Stuart Weitzman 1933 Double Eagle One of the rarest coins in the collecting field, the 1993 Double Eagle (estimate $10/15 million) twenty-dollar coin is completely unique in that it is the only one of its kind that may be legally owned by a private individual. When Weitzman anonymously purchased the coin at Sotheby’s New York in 2002 for $7.59 million, it established a new world auction record for any coin at the time, nearly doubling the previous record. The auction was conducted on behalf of the United States Government following a landmark legal settlement, which for the first and only time, authorized the private ownership of this 1933 Double Eagle alone. At the conclusion of the sale and in an historic moment, the Director of the United States Mint signed a Certificate of Monetization turning the coin into legal United States tender – the first time the United States Government had ever monetized a coin in this way.

The 1933 Double Eagle has a uniquely captivating history which encapsulates large swathes of United States history and has been at the center of numismatic intrigue for more than 70 years. Known as the coin that took the US off the Gold Standard, 1933 Double Eagles were the last American gold coins struck and intended for circulation by the United States Mint but were never legally issued for use. Designed by the renowned sculptor Augustus Saint-Gaudens at the behest of President Theodore Roosevelt, its imagery of Liberty striding forward on the obverse, with an American eagle in flight on the reverse marks the apex of United States coin design. In 1933 President Franklin Roosevelt took the country off the gold standard in an effort to lift America’s tattered economy out of the Great Depression. Since they were never officially issued for use, all 1933 Double Eagle coins were ordered to be destroyed with exception of two examples set aside for the Smithsonian Institution. In 1937, several 1933 Double Eagles appeared on the market, which led to a Secret Service investigation in 1944 that deemed all newly discovered coins were stolen from the United States government and therefore illegal to own.

However, only weeks before the Secret Service investigation began in 1944, one of the 1933 Double Eagles was purchased and erroneously granted an export license. It entered the famed coin collection of King Farouk where it remained until 1954 when his collection was offered at auction by Sotheby’s, acting on behalf of the new Republic of Egypt. Upon learning of its presence in the sale, the United States Treasury successfully requested that the coin be withdrawn and the whereabouts of the coin remained a mystery until 1996 when it was seized during a Secret Service sting at the Waldorf-Astoria in New York. Following a five-year legal battle, which unearthed the long-forgotten and erroneously issued export license, the case was settled, and this single 1933 Double Eagle was permitted to be privately owned.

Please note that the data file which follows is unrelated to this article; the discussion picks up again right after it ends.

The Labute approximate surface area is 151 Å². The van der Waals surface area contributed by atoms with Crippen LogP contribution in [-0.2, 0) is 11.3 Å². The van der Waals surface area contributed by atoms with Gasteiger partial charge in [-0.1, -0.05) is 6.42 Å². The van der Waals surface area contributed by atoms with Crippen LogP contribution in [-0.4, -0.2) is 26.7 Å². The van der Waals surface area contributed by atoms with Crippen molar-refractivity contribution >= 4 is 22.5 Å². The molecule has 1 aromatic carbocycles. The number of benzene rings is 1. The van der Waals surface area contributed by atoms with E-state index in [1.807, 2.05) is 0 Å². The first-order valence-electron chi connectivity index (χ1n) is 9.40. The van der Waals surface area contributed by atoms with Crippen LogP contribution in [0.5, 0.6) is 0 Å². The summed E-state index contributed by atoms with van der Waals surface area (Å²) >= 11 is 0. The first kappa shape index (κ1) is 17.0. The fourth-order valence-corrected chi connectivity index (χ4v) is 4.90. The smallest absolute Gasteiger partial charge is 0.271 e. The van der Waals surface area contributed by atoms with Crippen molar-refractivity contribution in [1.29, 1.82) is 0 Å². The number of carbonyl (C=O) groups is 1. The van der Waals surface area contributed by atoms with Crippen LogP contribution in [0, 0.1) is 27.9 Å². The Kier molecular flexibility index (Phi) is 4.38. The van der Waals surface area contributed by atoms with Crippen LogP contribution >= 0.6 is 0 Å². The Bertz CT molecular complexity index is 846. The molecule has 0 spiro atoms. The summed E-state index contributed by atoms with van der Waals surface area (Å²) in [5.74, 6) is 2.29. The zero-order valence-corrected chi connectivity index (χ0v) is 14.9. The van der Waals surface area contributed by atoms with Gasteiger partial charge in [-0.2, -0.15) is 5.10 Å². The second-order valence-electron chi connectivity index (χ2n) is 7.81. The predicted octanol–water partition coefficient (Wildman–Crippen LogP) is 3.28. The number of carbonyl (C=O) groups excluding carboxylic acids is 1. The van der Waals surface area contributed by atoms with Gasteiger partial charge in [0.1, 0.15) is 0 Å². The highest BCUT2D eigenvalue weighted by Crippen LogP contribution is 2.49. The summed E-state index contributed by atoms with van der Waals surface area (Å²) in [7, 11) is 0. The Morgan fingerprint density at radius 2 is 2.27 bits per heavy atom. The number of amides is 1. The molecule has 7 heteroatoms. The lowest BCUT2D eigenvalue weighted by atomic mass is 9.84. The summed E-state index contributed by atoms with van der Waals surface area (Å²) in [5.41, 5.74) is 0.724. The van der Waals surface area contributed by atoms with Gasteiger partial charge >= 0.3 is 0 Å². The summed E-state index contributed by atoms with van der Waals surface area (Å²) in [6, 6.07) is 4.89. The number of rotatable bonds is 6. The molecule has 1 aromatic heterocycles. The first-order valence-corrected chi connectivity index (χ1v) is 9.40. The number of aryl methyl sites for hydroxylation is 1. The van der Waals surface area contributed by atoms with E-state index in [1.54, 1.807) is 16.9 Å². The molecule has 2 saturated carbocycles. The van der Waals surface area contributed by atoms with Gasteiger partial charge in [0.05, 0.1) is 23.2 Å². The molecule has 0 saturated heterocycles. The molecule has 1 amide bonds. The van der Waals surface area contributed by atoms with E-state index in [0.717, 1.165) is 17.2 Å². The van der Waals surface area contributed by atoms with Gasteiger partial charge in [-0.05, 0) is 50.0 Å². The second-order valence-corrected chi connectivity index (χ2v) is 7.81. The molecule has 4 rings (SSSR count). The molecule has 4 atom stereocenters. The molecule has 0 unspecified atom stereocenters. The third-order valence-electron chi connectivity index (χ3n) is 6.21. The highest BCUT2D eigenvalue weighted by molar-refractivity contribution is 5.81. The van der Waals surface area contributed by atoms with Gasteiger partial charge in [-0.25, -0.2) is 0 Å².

In 2005, ten more 1933 Double Eagles surfaced in the possession of the family of one of the individuals investigated in the 1944 Secret Service investigation and another legal battle ensued. More than a decade later, after a jury trial and appeals (to as high as the Supreme Court), 1933 Double Eagles were ruled property of the United States and therefore, with the exception of Stuart Weitzman’s example, can never be sold (following the litigation another 1933 Double Eagle was voluntarily surrendered to the US government).

To read the complete article, see:
Three Treasures – Collected by Stuart Weitzman (

Len Augsburger and Chris Neuzil passed along a New York Times article. Here's an excerpt. -Editor

For years, Weitzman kept quiet about his collecting, not wanting the publicity. In 2012, 10 years after he had bought the double eagle, it was the centerpiece of a display at the Federal Reserve in Lower Manhattan. David Tripp, the special consultant to Sotheby’s on coins, did not know who owned the coin when, at the opening of the exhibit, he was approached by David N. Redden, the Sotheby’s executive who had handled the auction in 2002. Redden had two people in tow.

David said, ‘I’ve got a friend here with his daughter. His name is Stuart. Tell him about the coin,’ Tripp recalled.

Tripp, unsuspecting, went on to describe the particulars of the coin to the man who owned it.

Years later, Tripp said, when David told me Stuart Weitzman was the owner, Stuart Weitzman the great designer of shoes, I clicked on Google and said, ‘I’ve met that guy before.’

To read the complete article, see:
He Owns World Famous Stamps and a Prized Coin. Now He’s Selling. (

Wayne Homren, Editor

NBS ( Web